Tuesday, January 13, 2015

The Art Lives On- RES

Early on this year, I noticed this necklace that one of my students wears. 
And I loved it.

He is never not wearing it.
 This necklace is exactly what I wish I were wearing.  Every day. 

And I wondered where he got it. The whole aesthetic of it is so perfect. Together, but not too together, a little messy, edgy, asymmetrical, cool, fun. Pretty much what I aspire to, actually. And fail to achieve, might I add.

 Maybe it's from an island far away where everyone is relaxed, and they all sit around making cool accessories out of lambs wool and coconut fibers.  A perfect souvenir.

SO, I asked this sweet face, where did you get that necklace?

Student: Mrs. Elliott, I made it last year.  With you. In art class. 

Me: Um, huh? We didn't make necklaces last year... (er, um... searching memory... could be wrong...)

Student: No, we made bracelets at the end of the year.  I turned mine into this necklace.  I never take it off.  

Student 2: Not even to shower? What about when you swim?

Student: Not even to shower. I never, ever take it off.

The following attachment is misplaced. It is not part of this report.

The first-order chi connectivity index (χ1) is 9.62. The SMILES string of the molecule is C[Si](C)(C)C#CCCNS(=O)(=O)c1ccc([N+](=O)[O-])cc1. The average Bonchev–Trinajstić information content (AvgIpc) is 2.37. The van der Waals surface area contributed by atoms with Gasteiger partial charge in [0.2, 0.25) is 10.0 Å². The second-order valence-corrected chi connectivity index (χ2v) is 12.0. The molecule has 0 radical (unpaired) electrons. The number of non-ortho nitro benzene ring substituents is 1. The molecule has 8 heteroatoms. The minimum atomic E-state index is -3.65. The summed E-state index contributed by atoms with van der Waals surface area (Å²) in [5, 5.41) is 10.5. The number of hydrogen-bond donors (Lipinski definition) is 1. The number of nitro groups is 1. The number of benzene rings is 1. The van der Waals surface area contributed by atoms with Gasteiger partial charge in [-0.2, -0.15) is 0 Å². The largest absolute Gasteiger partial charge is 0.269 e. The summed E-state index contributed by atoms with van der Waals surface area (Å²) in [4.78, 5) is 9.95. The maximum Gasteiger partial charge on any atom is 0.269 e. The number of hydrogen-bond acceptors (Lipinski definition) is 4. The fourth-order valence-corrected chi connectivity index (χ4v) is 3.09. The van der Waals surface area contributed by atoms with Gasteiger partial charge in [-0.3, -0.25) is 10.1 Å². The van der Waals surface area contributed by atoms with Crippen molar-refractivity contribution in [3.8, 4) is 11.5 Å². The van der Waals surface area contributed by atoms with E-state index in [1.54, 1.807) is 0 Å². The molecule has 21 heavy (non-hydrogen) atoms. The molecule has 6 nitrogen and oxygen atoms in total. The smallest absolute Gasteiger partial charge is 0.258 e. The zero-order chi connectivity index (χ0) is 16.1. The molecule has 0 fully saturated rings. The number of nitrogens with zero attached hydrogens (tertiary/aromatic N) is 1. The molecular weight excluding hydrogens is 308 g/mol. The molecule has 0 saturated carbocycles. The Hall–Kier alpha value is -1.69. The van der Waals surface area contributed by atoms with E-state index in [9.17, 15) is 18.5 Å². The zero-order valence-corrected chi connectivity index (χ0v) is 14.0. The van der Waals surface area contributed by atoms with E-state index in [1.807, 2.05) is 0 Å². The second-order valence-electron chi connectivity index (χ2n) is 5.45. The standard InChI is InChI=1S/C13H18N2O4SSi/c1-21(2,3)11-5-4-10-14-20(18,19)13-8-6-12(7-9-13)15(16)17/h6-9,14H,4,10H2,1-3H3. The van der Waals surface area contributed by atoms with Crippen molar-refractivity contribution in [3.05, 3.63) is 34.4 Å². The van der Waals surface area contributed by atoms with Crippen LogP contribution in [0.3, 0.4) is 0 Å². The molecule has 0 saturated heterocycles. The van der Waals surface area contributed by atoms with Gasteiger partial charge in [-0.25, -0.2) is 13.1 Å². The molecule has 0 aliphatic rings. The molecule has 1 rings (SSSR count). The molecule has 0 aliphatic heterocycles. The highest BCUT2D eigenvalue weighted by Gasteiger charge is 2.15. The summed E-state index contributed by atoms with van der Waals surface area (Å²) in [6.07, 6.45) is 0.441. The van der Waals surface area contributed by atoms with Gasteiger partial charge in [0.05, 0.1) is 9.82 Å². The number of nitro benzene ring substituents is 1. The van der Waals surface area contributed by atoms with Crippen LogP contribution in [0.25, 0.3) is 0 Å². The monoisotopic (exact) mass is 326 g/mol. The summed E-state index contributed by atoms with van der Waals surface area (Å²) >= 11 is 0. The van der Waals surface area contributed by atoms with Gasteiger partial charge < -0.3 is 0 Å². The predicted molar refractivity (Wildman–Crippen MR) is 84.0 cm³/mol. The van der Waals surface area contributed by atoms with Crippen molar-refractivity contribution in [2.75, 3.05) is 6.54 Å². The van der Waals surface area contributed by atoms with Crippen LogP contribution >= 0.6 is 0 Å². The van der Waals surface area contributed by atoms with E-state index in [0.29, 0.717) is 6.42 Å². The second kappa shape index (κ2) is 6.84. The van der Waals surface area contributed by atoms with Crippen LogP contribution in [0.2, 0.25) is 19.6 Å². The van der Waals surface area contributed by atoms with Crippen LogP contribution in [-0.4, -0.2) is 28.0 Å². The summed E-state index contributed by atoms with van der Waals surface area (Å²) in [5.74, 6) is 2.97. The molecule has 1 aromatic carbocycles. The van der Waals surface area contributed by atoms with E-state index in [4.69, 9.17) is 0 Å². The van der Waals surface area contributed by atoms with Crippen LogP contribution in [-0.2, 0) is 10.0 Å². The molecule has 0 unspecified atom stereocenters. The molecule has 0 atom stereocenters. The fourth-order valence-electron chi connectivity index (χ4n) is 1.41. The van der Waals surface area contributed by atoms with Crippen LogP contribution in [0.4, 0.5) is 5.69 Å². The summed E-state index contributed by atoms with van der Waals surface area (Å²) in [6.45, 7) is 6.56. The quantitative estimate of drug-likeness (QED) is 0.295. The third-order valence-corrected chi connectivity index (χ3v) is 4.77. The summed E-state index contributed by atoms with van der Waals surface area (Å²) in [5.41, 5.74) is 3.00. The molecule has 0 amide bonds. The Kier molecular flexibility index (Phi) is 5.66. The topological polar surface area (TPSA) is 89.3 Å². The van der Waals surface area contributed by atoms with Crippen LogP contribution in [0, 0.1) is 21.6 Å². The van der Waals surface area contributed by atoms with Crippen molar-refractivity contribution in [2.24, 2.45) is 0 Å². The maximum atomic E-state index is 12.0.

You just never know how lessons you teach will live on. 

It's serious food for thought, actually.  This artist should do more weaving.

Most students wear their bracelets for a day, or maybe a week.  But sometimes, a lesson is really important to someone, and you never know to whom it might be important. Totally unpredictable. I just taught sewing in third grade, and a young man told me it was the best part of art class, ever. Who would have known?  And it makes me wonder- why have I not sewn earlier with this child? How did he feel about weaving?  Should I carry sewing into the next lesson?

In my life, the special carry-over is a recipe from my sixth grade teacher that I still make each holiday season. She made it each year with the entire sixth grade, a huge, unforgettable, candy-making extravaganza.

It really is an incredible gift- a gift to the teacher- when a skill you taught or an object 
a student made with you becomes a treasured part of a child's life.

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